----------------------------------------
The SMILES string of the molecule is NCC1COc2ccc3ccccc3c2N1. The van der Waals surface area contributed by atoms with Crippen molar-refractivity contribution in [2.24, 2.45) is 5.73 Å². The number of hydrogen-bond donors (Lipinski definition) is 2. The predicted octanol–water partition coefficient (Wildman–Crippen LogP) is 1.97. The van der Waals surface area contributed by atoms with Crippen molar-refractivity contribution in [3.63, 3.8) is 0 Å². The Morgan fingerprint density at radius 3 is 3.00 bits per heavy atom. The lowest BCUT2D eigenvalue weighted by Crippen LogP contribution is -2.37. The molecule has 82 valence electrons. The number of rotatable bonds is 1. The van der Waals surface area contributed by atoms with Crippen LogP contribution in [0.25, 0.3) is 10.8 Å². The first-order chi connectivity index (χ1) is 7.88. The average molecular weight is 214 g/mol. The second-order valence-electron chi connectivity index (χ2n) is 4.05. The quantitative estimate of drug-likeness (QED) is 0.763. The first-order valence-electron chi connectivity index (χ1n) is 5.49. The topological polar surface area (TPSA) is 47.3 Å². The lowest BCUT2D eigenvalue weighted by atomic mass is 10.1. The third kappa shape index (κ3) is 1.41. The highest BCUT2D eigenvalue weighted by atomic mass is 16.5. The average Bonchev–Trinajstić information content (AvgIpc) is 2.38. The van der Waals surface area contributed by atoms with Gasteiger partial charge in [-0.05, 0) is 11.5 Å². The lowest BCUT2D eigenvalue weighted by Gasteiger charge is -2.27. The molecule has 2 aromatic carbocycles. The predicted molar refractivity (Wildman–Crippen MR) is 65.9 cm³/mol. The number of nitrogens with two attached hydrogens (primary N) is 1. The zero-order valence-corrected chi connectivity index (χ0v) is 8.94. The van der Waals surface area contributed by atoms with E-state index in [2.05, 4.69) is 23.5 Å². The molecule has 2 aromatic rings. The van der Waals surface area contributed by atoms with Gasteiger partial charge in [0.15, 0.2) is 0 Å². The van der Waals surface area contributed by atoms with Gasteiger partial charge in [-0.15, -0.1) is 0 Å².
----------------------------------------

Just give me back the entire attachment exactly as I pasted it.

The SMILES string of the molecule is NCC1COc2ccc3ccccc3c2N1. The van der Waals surface area contributed by atoms with Crippen molar-refractivity contribution in [2.24, 2.45) is 5.73 Å². The number of hydrogen-bond donors (Lipinski definition) is 2. The predicted octanol–water partition coefficient (Wildman–Crippen LogP) is 1.97. The van der Waals surface area contributed by atoms with Crippen molar-refractivity contribution in [3.63, 3.8) is 0 Å². The Morgan fingerprint density at radius 3 is 3.00 bits per heavy atom. The lowest BCUT2D eigenvalue weighted by Crippen LogP contribution is -2.37. The molecule has 82 valence electrons. The number of rotatable bonds is 1. The van der Waals surface area contributed by atoms with Crippen LogP contribution in [0.25, 0.3) is 10.8 Å². The first-order chi connectivity index (χ1) is 7.88. The average molecular weight is 214 g/mol. The second-order valence-electron chi connectivity index (χ2n) is 4.05. The quantitative estimate of drug-likeness (QED) is 0.763. The first-order valence-electron chi connectivity index (χ1n) is 5.49. The topological polar surface area (TPSA) is 47.3 Å². The lowest BCUT2D eigenvalue weighted by atomic mass is 10.1. The third kappa shape index (κ3) is 1.41. The highest BCUT2D eigenvalue weighted by atomic mass is 16.5. The average Bonchev–Trinajstić information content (AvgIpc) is 2.38. The van der Waals surface area contributed by atoms with Gasteiger partial charge in [-0.05, 0) is 11.5 Å². The lowest BCUT2D eigenvalue weighted by Gasteiger charge is -2.27. The molecule has 2 aromatic carbocycles. The predicted molar refractivity (Wildman–Crippen MR) is 65.9 cm³/mol. The number of nitrogens with two attached hydrogens (primary N) is 1. The zero-order valence-corrected chi connectivity index (χ0v) is 8.94. The van der Waals surface area contributed by atoms with E-state index in [2.05, 4.69) is 23.5 Å². The molecule has 2 aromatic rings. The van der Waals surface area contributed by atoms with Gasteiger partial charge in [0.15, 0.2) is 0 Å². The van der Waals surface area contributed by atoms with Gasteiger partial charge in [-0.15, -0.1) is 0 Å².